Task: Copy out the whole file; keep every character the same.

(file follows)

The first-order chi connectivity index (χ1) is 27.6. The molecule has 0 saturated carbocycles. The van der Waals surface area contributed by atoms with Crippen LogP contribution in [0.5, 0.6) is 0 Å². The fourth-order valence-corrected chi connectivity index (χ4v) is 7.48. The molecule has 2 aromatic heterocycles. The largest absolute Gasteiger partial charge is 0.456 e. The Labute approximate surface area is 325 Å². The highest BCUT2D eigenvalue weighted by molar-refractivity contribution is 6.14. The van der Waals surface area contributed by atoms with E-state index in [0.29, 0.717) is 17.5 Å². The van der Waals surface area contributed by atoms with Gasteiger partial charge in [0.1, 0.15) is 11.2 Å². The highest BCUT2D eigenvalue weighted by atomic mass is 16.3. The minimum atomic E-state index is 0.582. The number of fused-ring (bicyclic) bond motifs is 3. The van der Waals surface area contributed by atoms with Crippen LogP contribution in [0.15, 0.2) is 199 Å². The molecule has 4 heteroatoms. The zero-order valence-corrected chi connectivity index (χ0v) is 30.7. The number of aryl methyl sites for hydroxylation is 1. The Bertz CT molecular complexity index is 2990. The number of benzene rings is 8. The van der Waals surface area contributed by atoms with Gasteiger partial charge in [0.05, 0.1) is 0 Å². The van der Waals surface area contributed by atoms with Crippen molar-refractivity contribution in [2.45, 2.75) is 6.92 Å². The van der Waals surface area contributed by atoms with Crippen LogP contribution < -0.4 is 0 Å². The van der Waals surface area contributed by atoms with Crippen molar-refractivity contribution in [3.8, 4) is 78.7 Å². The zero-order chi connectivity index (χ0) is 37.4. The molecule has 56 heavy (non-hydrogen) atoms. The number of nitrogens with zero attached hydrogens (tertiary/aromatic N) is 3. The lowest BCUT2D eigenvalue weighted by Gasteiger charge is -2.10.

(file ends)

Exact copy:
The first-order chi connectivity index (χ1) is 27.6. The molecule has 0 saturated carbocycles. The van der Waals surface area contributed by atoms with Crippen LogP contribution in [0.5, 0.6) is 0 Å². The fourth-order valence-corrected chi connectivity index (χ4v) is 7.48. The molecule has 2 aromatic heterocycles. The largest absolute Gasteiger partial charge is 0.456 e. The Labute approximate surface area is 325 Å². The highest BCUT2D eigenvalue weighted by molar-refractivity contribution is 6.14. The van der Waals surface area contributed by atoms with E-state index in [0.29, 0.717) is 17.5 Å². The van der Waals surface area contributed by atoms with Gasteiger partial charge in [0.1, 0.15) is 11.2 Å². The highest BCUT2D eigenvalue weighted by atomic mass is 16.3. The minimum atomic E-state index is 0.582. The number of fused-ring (bicyclic) bond motifs is 3. The van der Waals surface area contributed by atoms with Crippen LogP contribution in [0.15, 0.2) is 199 Å². The molecule has 4 heteroatoms. The zero-order valence-corrected chi connectivity index (χ0v) is 30.7. The number of aryl methyl sites for hydroxylation is 1. The Bertz CT molecular complexity index is 2990. The number of benzene rings is 8. The van der Waals surface area contributed by atoms with Gasteiger partial charge in [0.05, 0.1) is 0 Å². The van der Waals surface area contributed by atoms with Crippen molar-refractivity contribution in [2.45, 2.75) is 6.92 Å². The van der Waals surface area contributed by atoms with Crippen LogP contribution < -0.4 is 0 Å². The van der Waals surface area contributed by atoms with Crippen molar-refractivity contribution in [3.8, 4) is 78.7 Å². The zero-order chi connectivity index (χ0) is 37.4. The molecule has 56 heavy (non-hydrogen) atoms. The number of nitrogens with zero attached hydrogens (tertiary/aromatic N) is 3. The lowest BCUT2D eigenvalue weighted by Gasteiger charge is -2.10.